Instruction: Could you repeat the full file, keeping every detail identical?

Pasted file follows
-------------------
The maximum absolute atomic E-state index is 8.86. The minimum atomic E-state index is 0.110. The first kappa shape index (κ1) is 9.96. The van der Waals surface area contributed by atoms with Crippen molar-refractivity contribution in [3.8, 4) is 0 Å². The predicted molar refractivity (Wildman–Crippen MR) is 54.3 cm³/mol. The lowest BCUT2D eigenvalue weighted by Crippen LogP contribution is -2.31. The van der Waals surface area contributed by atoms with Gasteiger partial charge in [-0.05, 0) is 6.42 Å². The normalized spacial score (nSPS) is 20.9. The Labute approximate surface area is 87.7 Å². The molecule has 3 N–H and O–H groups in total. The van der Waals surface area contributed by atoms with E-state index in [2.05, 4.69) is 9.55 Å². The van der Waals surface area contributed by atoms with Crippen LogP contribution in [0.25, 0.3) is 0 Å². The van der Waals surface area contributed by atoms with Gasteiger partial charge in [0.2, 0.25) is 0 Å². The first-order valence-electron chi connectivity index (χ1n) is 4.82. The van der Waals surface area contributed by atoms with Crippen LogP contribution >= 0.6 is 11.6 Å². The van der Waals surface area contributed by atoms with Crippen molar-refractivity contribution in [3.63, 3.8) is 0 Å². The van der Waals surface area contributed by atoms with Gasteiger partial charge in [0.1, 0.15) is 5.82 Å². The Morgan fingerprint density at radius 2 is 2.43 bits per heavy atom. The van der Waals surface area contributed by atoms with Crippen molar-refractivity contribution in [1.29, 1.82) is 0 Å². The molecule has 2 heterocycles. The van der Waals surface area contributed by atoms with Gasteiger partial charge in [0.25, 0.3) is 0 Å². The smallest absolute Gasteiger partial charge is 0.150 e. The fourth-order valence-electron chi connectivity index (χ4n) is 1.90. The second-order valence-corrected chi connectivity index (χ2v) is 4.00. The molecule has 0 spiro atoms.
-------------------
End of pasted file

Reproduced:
The maximum absolute atomic E-state index is 8.86. The minimum atomic E-state index is 0.110. The first kappa shape index (κ1) is 9.96. The van der Waals surface area contributed by atoms with Crippen molar-refractivity contribution in [3.8, 4) is 0 Å². The predicted molar refractivity (Wildman–Crippen MR) is 54.3 cm³/mol. The lowest BCUT2D eigenvalue weighted by Crippen LogP contribution is -2.31. The van der Waals surface area contributed by atoms with Gasteiger partial charge in [-0.05, 0) is 6.42 Å². The normalized spacial score (nSPS) is 20.9. The Labute approximate surface area is 87.7 Å². The molecule has 3 N–H and O–H groups in total. The van der Waals surface area contributed by atoms with E-state index in [2.05, 4.69) is 9.55 Å². The van der Waals surface area contributed by atoms with Crippen LogP contribution in [0.25, 0.3) is 0 Å². The van der Waals surface area contributed by atoms with Gasteiger partial charge in [0.2, 0.25) is 0 Å². The first-order valence-electron chi connectivity index (χ1n) is 4.82. The van der Waals surface area contributed by atoms with Crippen LogP contribution >= 0.6 is 11.6 Å². The van der Waals surface area contributed by atoms with Crippen molar-refractivity contribution in [3.63, 3.8) is 0 Å². The van der Waals surface area contributed by atoms with Gasteiger partial charge in [0.1, 0.15) is 5.82 Å². The Morgan fingerprint density at radius 2 is 2.43 bits per heavy atom. The van der Waals surface area contributed by atoms with Crippen molar-refractivity contribution in [1.29, 1.82) is 0 Å². The molecule has 2 heterocycles. The van der Waals surface area contributed by atoms with Gasteiger partial charge in [0.25, 0.3) is 0 Å². The smallest absolute Gasteiger partial charge is 0.150 e. The fourth-order valence-electron chi connectivity index (χ4n) is 1.90. The second-order valence-corrected chi connectivity index (χ2v) is 4.00. The molecule has 0 spiro atoms.